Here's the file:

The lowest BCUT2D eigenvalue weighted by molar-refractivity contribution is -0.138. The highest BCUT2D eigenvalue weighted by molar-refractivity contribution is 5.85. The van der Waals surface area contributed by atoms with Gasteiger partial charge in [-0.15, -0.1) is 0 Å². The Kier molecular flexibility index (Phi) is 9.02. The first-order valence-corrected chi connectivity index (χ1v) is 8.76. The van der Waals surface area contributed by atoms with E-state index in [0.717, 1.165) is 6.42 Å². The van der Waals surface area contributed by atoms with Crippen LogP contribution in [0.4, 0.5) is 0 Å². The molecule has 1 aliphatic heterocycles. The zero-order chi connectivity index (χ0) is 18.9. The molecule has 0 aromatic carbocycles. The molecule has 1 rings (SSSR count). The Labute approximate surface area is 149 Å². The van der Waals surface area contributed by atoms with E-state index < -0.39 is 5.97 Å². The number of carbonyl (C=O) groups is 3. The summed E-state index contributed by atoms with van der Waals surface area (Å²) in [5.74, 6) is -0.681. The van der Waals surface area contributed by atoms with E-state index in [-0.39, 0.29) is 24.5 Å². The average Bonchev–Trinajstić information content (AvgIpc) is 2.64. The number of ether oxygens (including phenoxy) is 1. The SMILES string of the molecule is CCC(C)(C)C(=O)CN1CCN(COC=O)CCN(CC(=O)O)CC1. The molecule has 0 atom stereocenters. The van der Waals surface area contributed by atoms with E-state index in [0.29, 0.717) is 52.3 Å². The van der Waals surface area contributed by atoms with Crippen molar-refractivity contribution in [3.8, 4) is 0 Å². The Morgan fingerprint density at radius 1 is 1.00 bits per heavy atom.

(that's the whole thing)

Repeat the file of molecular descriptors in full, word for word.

The lowest BCUT2D eigenvalue weighted by molar-refractivity contribution is -0.138. The highest BCUT2D eigenvalue weighted by molar-refractivity contribution is 5.85. The van der Waals surface area contributed by atoms with Gasteiger partial charge in [-0.15, -0.1) is 0 Å². The Kier molecular flexibility index (Phi) is 9.02. The first-order valence-corrected chi connectivity index (χ1v) is 8.76. The van der Waals surface area contributed by atoms with E-state index in [0.717, 1.165) is 6.42 Å². The van der Waals surface area contributed by atoms with Crippen LogP contribution in [0.4, 0.5) is 0 Å². The molecule has 1 aliphatic heterocycles. The zero-order chi connectivity index (χ0) is 18.9. The molecule has 0 aromatic carbocycles. The molecule has 1 rings (SSSR count). The Labute approximate surface area is 149 Å². The van der Waals surface area contributed by atoms with E-state index < -0.39 is 5.97 Å². The number of carbonyl (C=O) groups is 3. The summed E-state index contributed by atoms with van der Waals surface area (Å²) in [5.74, 6) is -0.681. The van der Waals surface area contributed by atoms with E-state index in [-0.39, 0.29) is 24.5 Å². The average Bonchev–Trinajstić information content (AvgIpc) is 2.64. The number of ether oxygens (including phenoxy) is 1. The SMILES string of the molecule is CCC(C)(C)C(=O)CN1CCN(COC=O)CCN(CC(=O)O)CC1. The molecule has 0 atom stereocenters. The van der Waals surface area contributed by atoms with E-state index in [0.29, 0.717) is 52.3 Å². The van der Waals surface area contributed by atoms with Crippen molar-refractivity contribution in [3.8, 4) is 0 Å². The Morgan fingerprint density at radius 1 is 1.00 bits per heavy atom.